Everything is more complicated here. Most of Russia's electricity is traditionally generated by thermal power plants (TPPs). It uses coal, oil products or gas as fuel. Thermal power plants with steam turbine plants account for 79% of Russia's capacity, with combined cycle plants - 15,5%, with gas turbine plants - 4,8%, with other types of plants (diesel, gas piston) - 0,7%. TPPs provide the population not only with electricity, but also with heat and hot water. The problem is that it will not be possible to give up coal so easily with one strong-willed decision.
In terms of primary energy sources, the share of coal in the total energy balance of the country is 15%, in electricity generation - 16%, in heat production (in boiler houses and coal-fired power plants) - 21%. The Ministry of Energy of the Russian Federation plans to reduce this figure to 2050-4% by 5, but this is a difficult task. We will have to rebuild the established system of energy supply to entire regions, while building an alternative gas transmission network for the transition to "blue fuel". Work in Siberia and the Far East is endless, and it will take decades.
The nuance is that it will hardly be possible to completely gasify the country anyway. Many small settlements will be left behind, where it is economically unprofitable to pull the pipe. Most likely, they will remain on coal and thereby spoil the "green" indicators. What to do?
An alternative would be the construction of so-called tidal power plants. The fact that three giant TPPs may appear in Russia at once, we in detail told previously. One of them can be built in the northwestern part of the country on the White Sea, and two more - in the eastern, on the coast of the Sea of Okhotsk. The Tugurskaya and Penzhinskaya TPPs are able to generate so many "green kilowatts" that they will be enough not only for the entire Russian Far East, but will also remain for export to neighboring countries.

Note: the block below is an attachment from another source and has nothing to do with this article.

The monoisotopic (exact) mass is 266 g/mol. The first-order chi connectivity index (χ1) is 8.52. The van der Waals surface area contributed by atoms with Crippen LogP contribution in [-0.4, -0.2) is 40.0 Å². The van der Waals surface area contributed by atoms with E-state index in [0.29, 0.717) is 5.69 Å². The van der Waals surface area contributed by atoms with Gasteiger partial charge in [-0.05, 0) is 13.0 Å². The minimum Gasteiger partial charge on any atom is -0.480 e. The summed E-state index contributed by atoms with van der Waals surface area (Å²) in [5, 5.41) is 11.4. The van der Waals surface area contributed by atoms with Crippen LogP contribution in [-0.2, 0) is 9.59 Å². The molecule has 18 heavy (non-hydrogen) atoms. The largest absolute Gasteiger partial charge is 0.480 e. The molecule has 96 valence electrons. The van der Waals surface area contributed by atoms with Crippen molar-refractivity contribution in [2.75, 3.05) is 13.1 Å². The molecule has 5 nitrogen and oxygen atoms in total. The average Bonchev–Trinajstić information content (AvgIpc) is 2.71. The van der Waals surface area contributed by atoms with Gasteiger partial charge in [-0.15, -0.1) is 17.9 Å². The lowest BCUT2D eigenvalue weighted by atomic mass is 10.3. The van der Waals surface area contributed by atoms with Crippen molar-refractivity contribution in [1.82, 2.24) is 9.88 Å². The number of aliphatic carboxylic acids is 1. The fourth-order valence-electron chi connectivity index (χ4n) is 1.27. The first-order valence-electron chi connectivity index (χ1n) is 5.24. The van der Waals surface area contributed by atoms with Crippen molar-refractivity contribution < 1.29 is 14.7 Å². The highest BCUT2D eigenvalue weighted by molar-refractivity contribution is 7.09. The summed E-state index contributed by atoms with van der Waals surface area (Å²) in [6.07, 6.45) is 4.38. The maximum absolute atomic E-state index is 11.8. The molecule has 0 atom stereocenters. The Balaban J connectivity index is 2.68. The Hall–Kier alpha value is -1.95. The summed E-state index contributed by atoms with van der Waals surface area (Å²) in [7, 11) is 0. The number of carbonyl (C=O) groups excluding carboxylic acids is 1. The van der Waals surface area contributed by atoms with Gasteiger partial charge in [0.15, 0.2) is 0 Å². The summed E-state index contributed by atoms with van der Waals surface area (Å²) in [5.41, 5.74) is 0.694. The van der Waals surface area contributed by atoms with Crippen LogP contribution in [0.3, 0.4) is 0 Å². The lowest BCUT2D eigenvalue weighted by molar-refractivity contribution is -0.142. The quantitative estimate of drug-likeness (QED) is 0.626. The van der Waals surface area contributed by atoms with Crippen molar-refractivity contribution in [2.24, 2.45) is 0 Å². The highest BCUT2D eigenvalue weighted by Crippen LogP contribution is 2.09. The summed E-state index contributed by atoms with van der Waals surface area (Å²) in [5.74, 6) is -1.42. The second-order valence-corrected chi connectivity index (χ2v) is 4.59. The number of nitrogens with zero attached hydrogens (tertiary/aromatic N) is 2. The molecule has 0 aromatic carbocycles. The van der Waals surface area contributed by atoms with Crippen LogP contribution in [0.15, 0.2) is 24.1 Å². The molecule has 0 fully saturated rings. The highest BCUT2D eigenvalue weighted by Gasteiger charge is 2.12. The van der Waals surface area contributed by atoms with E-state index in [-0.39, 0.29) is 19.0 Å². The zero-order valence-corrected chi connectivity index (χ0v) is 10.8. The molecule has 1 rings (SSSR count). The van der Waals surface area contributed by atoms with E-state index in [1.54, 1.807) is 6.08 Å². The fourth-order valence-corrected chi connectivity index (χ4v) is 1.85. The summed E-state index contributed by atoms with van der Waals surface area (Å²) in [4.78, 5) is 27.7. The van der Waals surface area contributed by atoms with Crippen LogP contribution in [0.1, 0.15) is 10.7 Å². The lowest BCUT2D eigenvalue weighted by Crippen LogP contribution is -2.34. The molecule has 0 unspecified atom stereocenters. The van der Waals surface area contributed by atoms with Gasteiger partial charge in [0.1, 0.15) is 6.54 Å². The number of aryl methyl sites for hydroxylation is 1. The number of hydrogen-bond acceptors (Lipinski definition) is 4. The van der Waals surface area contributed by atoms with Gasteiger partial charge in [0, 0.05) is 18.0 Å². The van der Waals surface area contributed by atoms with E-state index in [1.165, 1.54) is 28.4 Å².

True, all this is very difficult and expensive, and it will probably require the formation of some international consortium in order to pull out such a large-scale project. It is not known whether foreign investors will agree to this.
"The lungs of the planet"
An alternative to the mega-construction project could be the recognition of the role of Russian forests in the absorption of greenhouse gases. Our country possesses about 20% of the world's forest fund, which is an undoubted competitive advantage, if we honestly play in the protection of the environment: yes, we threw something into the atmosphere from coal-fired power plants, but absorbed even more. But the European partners are openly “cheating” by refusing to recognize this positive climatic factor in Russia. According to their “double-decker” calculation methods, Estonian forests absorb twice as much carbon as the forests of the Pskov region, located across the border. These Russians ...
If Moscow still succeeds in pushing through the recognition of the role of our forests in the fight against the greenhouse effect, this will make it possible to compensate for the environmental damage caused by coal generation through quotas.